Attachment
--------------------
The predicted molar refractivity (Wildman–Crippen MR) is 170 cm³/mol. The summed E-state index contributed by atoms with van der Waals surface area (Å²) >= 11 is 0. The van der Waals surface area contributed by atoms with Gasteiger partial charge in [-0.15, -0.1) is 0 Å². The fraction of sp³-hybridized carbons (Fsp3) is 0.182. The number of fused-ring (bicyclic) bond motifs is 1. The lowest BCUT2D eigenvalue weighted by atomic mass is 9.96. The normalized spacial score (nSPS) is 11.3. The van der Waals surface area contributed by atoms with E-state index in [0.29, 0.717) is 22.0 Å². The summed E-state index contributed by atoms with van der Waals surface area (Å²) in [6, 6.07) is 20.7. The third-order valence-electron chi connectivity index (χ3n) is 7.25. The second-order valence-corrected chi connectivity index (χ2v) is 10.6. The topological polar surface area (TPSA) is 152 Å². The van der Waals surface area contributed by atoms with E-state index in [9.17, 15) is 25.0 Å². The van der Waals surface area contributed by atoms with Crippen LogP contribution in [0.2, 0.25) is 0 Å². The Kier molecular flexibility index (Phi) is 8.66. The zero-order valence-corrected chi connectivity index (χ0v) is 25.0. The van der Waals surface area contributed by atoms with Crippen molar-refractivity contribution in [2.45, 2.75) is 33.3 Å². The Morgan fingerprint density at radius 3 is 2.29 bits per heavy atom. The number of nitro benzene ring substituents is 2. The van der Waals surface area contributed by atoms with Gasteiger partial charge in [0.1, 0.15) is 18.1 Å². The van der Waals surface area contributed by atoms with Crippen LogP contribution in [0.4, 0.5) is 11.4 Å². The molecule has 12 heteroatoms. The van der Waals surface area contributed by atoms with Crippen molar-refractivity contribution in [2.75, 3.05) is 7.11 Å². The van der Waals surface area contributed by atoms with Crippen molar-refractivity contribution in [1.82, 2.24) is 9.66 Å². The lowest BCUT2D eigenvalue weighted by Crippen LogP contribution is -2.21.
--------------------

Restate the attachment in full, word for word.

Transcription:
The predicted molar refractivity (Wildman–Crippen MR) is 170 cm³/mol. The summed E-state index contributed by atoms with van der Waals surface area (Å²) >= 11 is 0. The van der Waals surface area contributed by atoms with Gasteiger partial charge in [-0.15, -0.1) is 0 Å². The fraction of sp³-hybridized carbons (Fsp3) is 0.182. The number of fused-ring (bicyclic) bond motifs is 1. The lowest BCUT2D eigenvalue weighted by atomic mass is 9.96. The normalized spacial score (nSPS) is 11.3. The van der Waals surface area contributed by atoms with E-state index in [0.29, 0.717) is 22.0 Å². The summed E-state index contributed by atoms with van der Waals surface area (Å²) in [6, 6.07) is 20.7. The third-order valence-electron chi connectivity index (χ3n) is 7.25. The second-order valence-corrected chi connectivity index (χ2v) is 10.6. The topological polar surface area (TPSA) is 152 Å². The van der Waals surface area contributed by atoms with E-state index in [9.17, 15) is 25.0 Å². The van der Waals surface area contributed by atoms with Crippen LogP contribution in [0.2, 0.25) is 0 Å². The Kier molecular flexibility index (Phi) is 8.66. The zero-order valence-corrected chi connectivity index (χ0v) is 25.0. The van der Waals surface area contributed by atoms with Crippen molar-refractivity contribution in [2.45, 2.75) is 33.3 Å². The Morgan fingerprint density at radius 3 is 2.29 bits per heavy atom. The number of nitro benzene ring substituents is 2. The van der Waals surface area contributed by atoms with Gasteiger partial charge in [0.1, 0.15) is 18.1 Å². The van der Waals surface area contributed by atoms with Crippen LogP contribution in [0.4, 0.5) is 11.4 Å². The molecule has 12 heteroatoms. The van der Waals surface area contributed by atoms with Crippen molar-refractivity contribution in [2.75, 3.05) is 7.11 Å². The van der Waals surface area contributed by atoms with Crippen molar-refractivity contribution in [1.82, 2.24) is 9.66 Å². The lowest BCUT2D eigenvalue weighted by Crippen LogP contribution is -2.21.